When you're not writing, how do you spend your time?
Other than my day job, I spend a lot of time with my family--my wife and daughter, until my daughter went off to college. My personal enthusiasms include hiking, bicycling, gardening, woodworking, photography, fossil collecting, and taking trips to places of natural beauty. Used to do a lot of camping, and plan to again one day. Every couple of years I make a pilgrimage--alone or with family--to my favorite place on Earth, Death Valley National Park.
What do you read for pleasure?
Right now I am reading "Kepler's Witch," about Johannes Kepler and his mother who was put on trial for accusations of being a witch. I enjoy historical books as well as fiction. I also found particular pleasure reading "Death Valley in '49," the autobiography of William Lewis Manly, one of the pioneer scouts who led the families stranded in Death Valley ultimately to safety--there's an epic hero story in there, and it's a historical first-hand account of one of the earliest pioneer adventures in my favorite place on Earth, Death Valley. Just about to finish the Laura Ingalls Wilder book series, which I had started many years ago reading to my then much younger daughter...but when (SPOILER ALERT) Jack, the dog, died, she didn't want to hear any more and I dropped the series. But I hate to leave things unfinished, so I'm reading them on my own.
Where did you grow up, and how did this influence your writing?
I grew up in and around Oakland, California. I can't say how the locale may have influenced the themes of my stories, but I naturally drew upon my familiarity with places I know to provide settings for many of their scenes. Of the five stories I have published on Smashwords to date, four are set in and around the San Francisco Bay Area.
When did you first start writing?
Fourth grade, started a short story, got a few pages in, then stopped. Fifth grade, got 20 pages (hand written) in to a new story idea, then stopped. Never finished either. It wasn't until 11th grade that I completed a story--"Blue Moon," which I talk about in another interview question.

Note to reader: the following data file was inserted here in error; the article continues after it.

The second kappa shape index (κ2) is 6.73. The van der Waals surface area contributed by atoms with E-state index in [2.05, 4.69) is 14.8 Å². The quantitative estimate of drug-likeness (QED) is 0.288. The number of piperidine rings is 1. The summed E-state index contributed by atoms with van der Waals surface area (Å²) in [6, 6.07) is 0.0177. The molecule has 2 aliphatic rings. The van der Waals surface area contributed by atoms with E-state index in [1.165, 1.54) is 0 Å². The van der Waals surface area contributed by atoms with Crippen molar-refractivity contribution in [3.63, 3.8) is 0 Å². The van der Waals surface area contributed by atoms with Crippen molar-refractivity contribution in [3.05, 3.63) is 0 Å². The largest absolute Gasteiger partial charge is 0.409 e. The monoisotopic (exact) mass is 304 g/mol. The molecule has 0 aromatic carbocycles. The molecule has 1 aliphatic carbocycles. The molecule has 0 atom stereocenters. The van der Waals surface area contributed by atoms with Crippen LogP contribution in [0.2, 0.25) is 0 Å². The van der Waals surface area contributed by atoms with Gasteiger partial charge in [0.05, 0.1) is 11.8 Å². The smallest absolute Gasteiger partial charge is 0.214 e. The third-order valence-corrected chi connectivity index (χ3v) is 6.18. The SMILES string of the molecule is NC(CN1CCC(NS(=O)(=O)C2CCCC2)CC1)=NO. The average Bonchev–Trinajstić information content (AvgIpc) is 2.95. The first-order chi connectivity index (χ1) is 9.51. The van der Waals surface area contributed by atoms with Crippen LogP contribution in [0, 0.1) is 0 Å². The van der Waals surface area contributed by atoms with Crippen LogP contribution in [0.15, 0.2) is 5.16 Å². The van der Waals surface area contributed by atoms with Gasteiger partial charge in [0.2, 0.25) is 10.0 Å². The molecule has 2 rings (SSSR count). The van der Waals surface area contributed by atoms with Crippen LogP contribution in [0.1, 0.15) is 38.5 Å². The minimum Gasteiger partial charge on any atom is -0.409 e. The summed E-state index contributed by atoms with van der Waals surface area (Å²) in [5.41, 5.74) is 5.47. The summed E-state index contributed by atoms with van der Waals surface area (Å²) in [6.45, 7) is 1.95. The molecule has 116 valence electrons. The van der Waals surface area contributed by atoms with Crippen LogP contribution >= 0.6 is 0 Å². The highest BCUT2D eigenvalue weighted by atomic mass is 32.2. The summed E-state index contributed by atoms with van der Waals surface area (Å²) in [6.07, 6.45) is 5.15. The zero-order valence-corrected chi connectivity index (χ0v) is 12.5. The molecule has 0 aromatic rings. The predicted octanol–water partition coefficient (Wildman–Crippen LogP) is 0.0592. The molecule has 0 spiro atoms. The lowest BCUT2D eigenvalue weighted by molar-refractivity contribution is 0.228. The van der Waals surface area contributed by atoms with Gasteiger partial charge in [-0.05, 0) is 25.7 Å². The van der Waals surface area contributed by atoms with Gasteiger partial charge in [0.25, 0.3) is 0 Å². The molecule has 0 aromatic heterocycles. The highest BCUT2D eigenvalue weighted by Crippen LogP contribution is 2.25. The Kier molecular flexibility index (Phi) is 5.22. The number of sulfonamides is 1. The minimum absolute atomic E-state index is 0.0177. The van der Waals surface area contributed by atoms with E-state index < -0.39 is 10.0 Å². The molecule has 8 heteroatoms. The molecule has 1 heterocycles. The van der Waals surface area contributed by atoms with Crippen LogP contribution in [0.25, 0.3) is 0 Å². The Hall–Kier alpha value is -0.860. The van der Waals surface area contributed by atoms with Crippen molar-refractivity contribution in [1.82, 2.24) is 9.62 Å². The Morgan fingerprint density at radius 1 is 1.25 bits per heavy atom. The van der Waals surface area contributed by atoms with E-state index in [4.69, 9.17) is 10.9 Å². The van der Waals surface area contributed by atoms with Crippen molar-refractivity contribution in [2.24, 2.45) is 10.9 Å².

Published 2017-10-25.
Smashwords Interviews are created by the profiled author, publisher or reader.

Books by This Author

Cadre of Silken Voices
Price: $2.99 USD. Words: 62,690. Language: American English. Published: October 29, 2016. Categories: Fiction » Science fiction » General
(3.00 from 1 review)
Congratulations! Your personal link to the galaxy awaits! Engage in thrilling adventures, diverse friendships, and instant access to a spectrum of cumulative thought that does not exist within any one culture, civilization, or planet, and at virtually no cost. So promised the long-distance sales call Max received late one night, an offer he decided he could not refuse.
A Change of Mind
Price: $2.99 USD. Words: 80,510. Language: American English. Published: February 19, 2016. Categories: Fiction » Science fiction » General
Linvaria has overseen the affairs of seventy star systems for a thousand years, a job that she carries on with tireless dedication and implicit loyalty. However, within the privacy of her spare thoughts there is discontent. Galactic civilization has reached a state of arrested development. There is no advancement. There is only the edict of maintaining the steady state, for better or for worse.
The Myriad Millennium
Price: $2.99 USD. Words: 68,340. Language: American English. Published: February 6, 2015. Categories: Fiction » Science fiction » General
Paul is an android created for a singular purpose: to find and kill the enemy of his maker. In a wide world containing few clues to the identity of his quarry, and a commander who is missing in action, it is not an easy task.
The G.O.D. Machine
Price: $2.99 USD. Words: 67,810. Language: American English. Published: June 6, 2013. Categories: Fiction » Science fiction » General
Becoming lost in a world of her own is the last thing on Holly Winston’s to do list in the pursuit of her academic and career goals. She has her assignment: poke, prod, dig at, do whatever it takes to break the dream-spell illusion of a virtual reality of haunting realism.
The Chronicles of Elliot Chang
Price: $2.99 USD. Words: 102,070. Language: American English. Published: October 14, 2012. Categories: Fiction » Fantasy » Contemporary
Elliot Chang lives a rational, logical life, free from superstitions and notions of gods, demons or impending apocalypses that subjugated human thought. Elliot Chang, high school science teacher, has mastered a content and blissfully uneventful life--until it takes an unexpected and supernatural turn and the world he knows ends.